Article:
Can I appoint my spouse as the Executor of my Estate?
There is a lot of miss-information adrift in the public domain on this issue, as it appears that many clients are of the view that they cannot appoint their spouse as the Executor of their Will.
The above view seems to be founded on the incorrect belief that the Master’s Office won’t allow such an appointment or because it is not possible to be an Executor as well as a beneficiary of an Estate. The unfortunate reality is that the lack of understanding on this issue in the public domain is often exploited by institutions and individuals to secure Executor appointments themselves for the purposes of financial gain, which then serves to further bolster this misconception amidst the general public at large. It’s time to set the record straight, as the above view is simply incorrect. In fact, in many cases nominating one’s spouse as Executor is both preferred and recommended, here’s why:
- The relationship that one has with one’s spouse is usually a long and trusting one and as a result he or she would be privy to all and any family dynamics as well as the extent and nature of the family’s assets and liabilities. Conversely, many people don’t really know the person or institution who will attend to the administration of their Estate – this relationship is often struck up over one or two consultations or through a third party;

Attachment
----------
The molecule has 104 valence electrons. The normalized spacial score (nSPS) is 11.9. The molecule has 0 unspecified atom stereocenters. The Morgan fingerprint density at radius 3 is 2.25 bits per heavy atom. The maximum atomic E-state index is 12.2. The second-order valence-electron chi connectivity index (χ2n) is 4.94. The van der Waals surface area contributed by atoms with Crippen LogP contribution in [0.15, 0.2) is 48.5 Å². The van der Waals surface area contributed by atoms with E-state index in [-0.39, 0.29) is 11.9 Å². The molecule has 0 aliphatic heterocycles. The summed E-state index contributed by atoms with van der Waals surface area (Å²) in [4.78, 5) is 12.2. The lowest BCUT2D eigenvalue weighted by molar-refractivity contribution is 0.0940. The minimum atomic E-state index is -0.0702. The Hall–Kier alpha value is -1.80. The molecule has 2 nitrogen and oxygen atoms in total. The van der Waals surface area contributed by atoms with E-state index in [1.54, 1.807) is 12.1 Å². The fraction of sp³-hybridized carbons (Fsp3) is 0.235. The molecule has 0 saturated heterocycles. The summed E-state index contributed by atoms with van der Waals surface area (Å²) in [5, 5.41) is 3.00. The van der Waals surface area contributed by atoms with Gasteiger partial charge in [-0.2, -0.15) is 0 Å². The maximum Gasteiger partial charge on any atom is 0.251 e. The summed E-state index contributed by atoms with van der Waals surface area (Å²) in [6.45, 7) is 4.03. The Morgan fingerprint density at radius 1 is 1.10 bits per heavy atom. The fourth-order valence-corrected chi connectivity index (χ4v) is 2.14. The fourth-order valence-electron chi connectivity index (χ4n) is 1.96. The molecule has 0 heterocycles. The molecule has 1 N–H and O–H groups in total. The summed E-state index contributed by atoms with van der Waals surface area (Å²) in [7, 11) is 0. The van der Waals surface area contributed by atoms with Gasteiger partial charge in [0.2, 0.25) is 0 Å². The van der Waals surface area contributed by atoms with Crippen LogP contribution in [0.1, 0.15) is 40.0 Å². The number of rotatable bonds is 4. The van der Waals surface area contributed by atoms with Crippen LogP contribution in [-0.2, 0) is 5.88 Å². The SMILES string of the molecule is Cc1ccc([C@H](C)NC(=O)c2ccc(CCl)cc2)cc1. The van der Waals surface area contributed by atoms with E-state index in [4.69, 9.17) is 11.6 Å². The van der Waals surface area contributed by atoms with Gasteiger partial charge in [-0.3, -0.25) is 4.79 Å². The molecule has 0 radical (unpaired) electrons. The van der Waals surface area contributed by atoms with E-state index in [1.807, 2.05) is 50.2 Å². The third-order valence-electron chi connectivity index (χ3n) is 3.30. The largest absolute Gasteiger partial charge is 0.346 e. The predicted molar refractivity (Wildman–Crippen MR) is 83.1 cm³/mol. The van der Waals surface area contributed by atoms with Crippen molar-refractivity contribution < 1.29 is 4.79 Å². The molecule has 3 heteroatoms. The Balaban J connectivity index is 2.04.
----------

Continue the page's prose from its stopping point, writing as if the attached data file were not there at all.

- As Executor, one’s spouse will have full control over the administration of one’s Estate. Although he or she will not be permitted by the Master to actually administer the estate without confirmation of assistance by a duly qualified agent (i.e. attorney, accountant or fiduciary company), he or she is free to engage and appoint an agent of his or her own choosing under a power of attorney and if the appointed agent is not performing satisfactorily then he or she is able to terminate the mandate and avoid lengthy delays in the administration process;
- Executor’s fees can be negotiated upfront to ensure that they are both fair and reasonable in relation to the work to be undertaken. In some instances, this can result in significant savings for the ultimate benefit of the beneficiaries.
Your Last Will and Testament is an incredibly important document, as not only does it deal with the distribution of all your worldly belongings acquired during your lifetime, but it also impacts on the lives of your loved ones left behind, some of whom may be minor children. Given its importance, it goes without saying that when drafting your Will you should always look to engage the services of a fiduciary attorney to provide objective and specialised advice to ensure that your testamentary directives and wishes are properly documented and serve to the best interests of your family.
Lastly, remember that there really are no free lunches and the old adage that you pay for what you get certainly holds true in the realm of Will drafting.
Contributor: Judd Reid